Tue | Sep 26, 2017

Letter of the Day: Cable watchdog negligent

Published:Friday | May 1, 2015 | 5:00 AM

THE EDITOR, Sir:

I read the article 'Cable refunds on the way?' (Gleaner, April 29, 2015) and I share the writer's concerns.

Let me assist by enlightening the public with a resolve to answer some of the questions the writer posed.

The writer questioned: "If the cable companies have been selling the consumer 'stolen' programming, why had the Broadcasting Commission not stepped in before now and prosecuted them?"

The Broadcasting Commission is a rubber-stamp functionary and a toothless watchdog that engages in incompetent and ineffective regulation. It lacks the ability to be proactive and respectful of intellectual property rights, and it lacks the required legislative backing to execute its operations appropriately and aggressively.

It is the duty of the Broadcasting Commission of Jamaica to regulate the broadcast sector and ensure that compliance by its licensees is at 100 per cent at all times, failing which the licences are to be suspended or revoked for breaches of the various regulations.

Intellectual property theft/piracy is a federal crime in the United States that carries severe civil and criminal penalties for the unauthorised reproduction or use of copyrighted recordings, television programmes and television networks.

As you already know, the Home Box Office Inc., owner of the HBO and Cinemax pay television services, had issued a cease-and-desist order to the Broadcasting Commission in September 2009 and demanded that it direct its licensees to remove all of the logos and channels associated with HBO.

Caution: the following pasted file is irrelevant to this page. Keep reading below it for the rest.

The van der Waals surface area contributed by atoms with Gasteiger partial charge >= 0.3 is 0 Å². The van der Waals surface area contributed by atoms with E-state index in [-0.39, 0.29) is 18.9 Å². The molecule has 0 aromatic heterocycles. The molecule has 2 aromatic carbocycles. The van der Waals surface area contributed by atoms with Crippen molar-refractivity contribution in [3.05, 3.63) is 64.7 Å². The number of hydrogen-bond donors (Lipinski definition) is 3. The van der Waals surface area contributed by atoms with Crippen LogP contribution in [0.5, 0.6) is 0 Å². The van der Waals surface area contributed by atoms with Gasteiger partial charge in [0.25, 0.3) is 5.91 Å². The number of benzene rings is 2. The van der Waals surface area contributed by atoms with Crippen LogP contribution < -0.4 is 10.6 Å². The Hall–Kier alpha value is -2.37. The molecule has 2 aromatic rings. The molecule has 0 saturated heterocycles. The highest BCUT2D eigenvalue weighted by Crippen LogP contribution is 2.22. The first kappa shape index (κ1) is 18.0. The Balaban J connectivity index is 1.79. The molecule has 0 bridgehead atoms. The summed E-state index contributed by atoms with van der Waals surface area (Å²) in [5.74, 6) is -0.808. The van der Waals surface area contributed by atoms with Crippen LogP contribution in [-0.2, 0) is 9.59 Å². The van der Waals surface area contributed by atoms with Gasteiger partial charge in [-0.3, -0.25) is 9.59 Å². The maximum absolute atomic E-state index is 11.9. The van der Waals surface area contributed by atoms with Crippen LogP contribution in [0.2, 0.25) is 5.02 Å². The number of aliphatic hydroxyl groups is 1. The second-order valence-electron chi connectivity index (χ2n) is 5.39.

Suffice it to say that this would not be the first time that the cable/satellite television licensees in Jamaica were guilty of this federal crime.

The Broadcasting Commission of Jamaica has always contended that it regulates with standards and competency. Could any sensible person consider the repeated, flagrant violations on radio and television, despite warnings and threats, to be regulating with standards, competency and effectiveness? It is anything but!

The Broadcasting Commission would have knowingly facilitated the illegal and unauthorised reproduction of the US content, which was then sold to customers via its licensees. The commission is responsible for the "effective", "vigilant", and "no-nonsense" regulation of its licensees. It clearly did not!

When a regulator can wait until rights owners contact them about intellectual property rights infringement, as were the cases with HBO and now Starz, Encore, and Showtime, before they take decisive actions, the signal being sent is that it is neither effective nor proactive.

 

Refund for customers

 

It is interesting to note that the Commission had claimed in the past that it had satisfied itself that the licensees acquired written agreements and authorisation from content owners and service providers. Really? Why then would subscribers now lose dozens of channels? It only takes common sense to deduce, based upon the circumstances, what is acceptable in a statement.

The writer further questioned:

"Will the consumer be refunded for all the money they have spent buying goods that were not the cable companies' to sell?"

The cable operators must provide a refund, either in part or in full, to its subscribers for the promotion of these unauthorised channels.

Subscribers can also seek civil redress through the Supreme Court since the operators would have falsely advertised to them to earn revenue from the particular channels, for which no payments were remitted to the rights holders, because it wasn't for the operators to retransmit, to begin with.

DUJON RUSSELL

dujon.russell@yahoo.com